Power plan has local connection

Last modified: 1/21/2011 12:00:00 AM
The Northern Pass project by Northeast Utilities and Hydro Quebec might require cutting as much as 28 miles of new right of way in the southern half of the state. How much - if any - hinges largely on the project getting approval from the Federal Aviation Administration to build the towers next to existing lines around Concord's airport, according to Northeast Utilities.

Officials and residents in Concord and neighboring towns are saying they aren't necessarily opposed to the project, which would bring 1,200 megawatts of electricity through 140 miles of high-voltage power lines from Canada to a converter station in Franklin, and then to Deerfield to be piped into the regional power grid. But those who are in the path of the proposed routes are voicing their concerns about clearing new rights of way to build them.

Worries about how transmission lines would affect property values, scenic views and the environment, echo sentiments heard in the North Country, where the proposal of 40 new miles of right of way has sparked significant protest.

"I'm not happy with it at all. I spent my life getting this chunk of land together, and it wasn't to give them a route to run their power lines though," said James Haggett of Pembroke.

Haggett and his wife, Linda, attended a selectmen's meeting in the town Monday. At the meeting, representatives from the project explained that if the FAA doesn't grant Northeast Utilities permission to build towers, which would range in height from 90 to 135 feet, near existing lines around Concord Municipal Airport, a swath of land just over 8 miles long and 150 feet wide may need to be cut through Concord, Pembroke and Chichester to avoid the airport.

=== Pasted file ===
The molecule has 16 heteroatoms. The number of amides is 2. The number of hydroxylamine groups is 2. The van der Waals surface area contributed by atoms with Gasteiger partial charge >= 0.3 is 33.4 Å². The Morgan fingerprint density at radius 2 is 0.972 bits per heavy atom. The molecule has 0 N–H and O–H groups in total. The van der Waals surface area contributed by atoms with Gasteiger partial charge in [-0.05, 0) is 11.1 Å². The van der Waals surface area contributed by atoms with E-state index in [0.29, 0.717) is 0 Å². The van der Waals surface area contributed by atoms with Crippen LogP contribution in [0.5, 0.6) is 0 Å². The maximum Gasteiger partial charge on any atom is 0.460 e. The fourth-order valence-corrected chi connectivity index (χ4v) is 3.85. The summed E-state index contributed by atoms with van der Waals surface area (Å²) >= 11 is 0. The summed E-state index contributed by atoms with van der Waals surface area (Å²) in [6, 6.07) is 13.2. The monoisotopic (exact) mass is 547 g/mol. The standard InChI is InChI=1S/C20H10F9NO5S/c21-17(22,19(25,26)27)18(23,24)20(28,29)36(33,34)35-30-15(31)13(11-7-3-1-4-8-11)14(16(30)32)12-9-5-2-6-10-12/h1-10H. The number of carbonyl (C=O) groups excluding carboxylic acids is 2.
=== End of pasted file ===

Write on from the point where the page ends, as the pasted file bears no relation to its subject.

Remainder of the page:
"We're waiting for them to give us the determination so we can move forward," said Brian Bosse, project manager for the Northern Pass project, which submitted an application in late October.

Representatives for the project told people at the Pembroke meeting that they hope to hear back from the FAA in the coming weeks, said Martin Murray, spokesman for Public Service of New Hampshire, which is owned by Northeast Utilities. He said his estimate is based on how long the FAA has taken to make decisions about obstructions near airports in the past.

"We're as eager as the residents to find out," said Murray, who added that Northeast Utilities prefers to use the existing right of way by the airport if it's possible. "But I can't tell you what they're going to do."

The lines in the current right of way around Concord - including the lines around the airport - vary in height from 48 to 88 feet, so the new towers, which would be built next to the old ones, may represent a considerable increase in height.

No one at the FAA could address the specifics of the project's application for approval, but a spokesperson said that if the plans involve building towers high enough and close enough to the runway, aircraft will have to alter angles or directions to land safely and the approval process will involve significant research as well as the input of several arms of the administration.

The eight miles of new right of way would cut through undeveloped private land in the Broken Ground area of Concord north of Route 393 in Concord, and in north Pembroke and south Chichester between Plausawa and Garvin Hills. It would cut through 54 separate land parcels, most of them residential, Murray said.

"It's going to be a massive scar across the entire face of that mountain, which is very visible from the west looking east," said Raymond D'Amante, referencing the impact to the hills. D'Amante is a Concord-based attorney who will represent several Penacook and Chichester residents in upcoming Department of Energy hearings about the project and other meetings.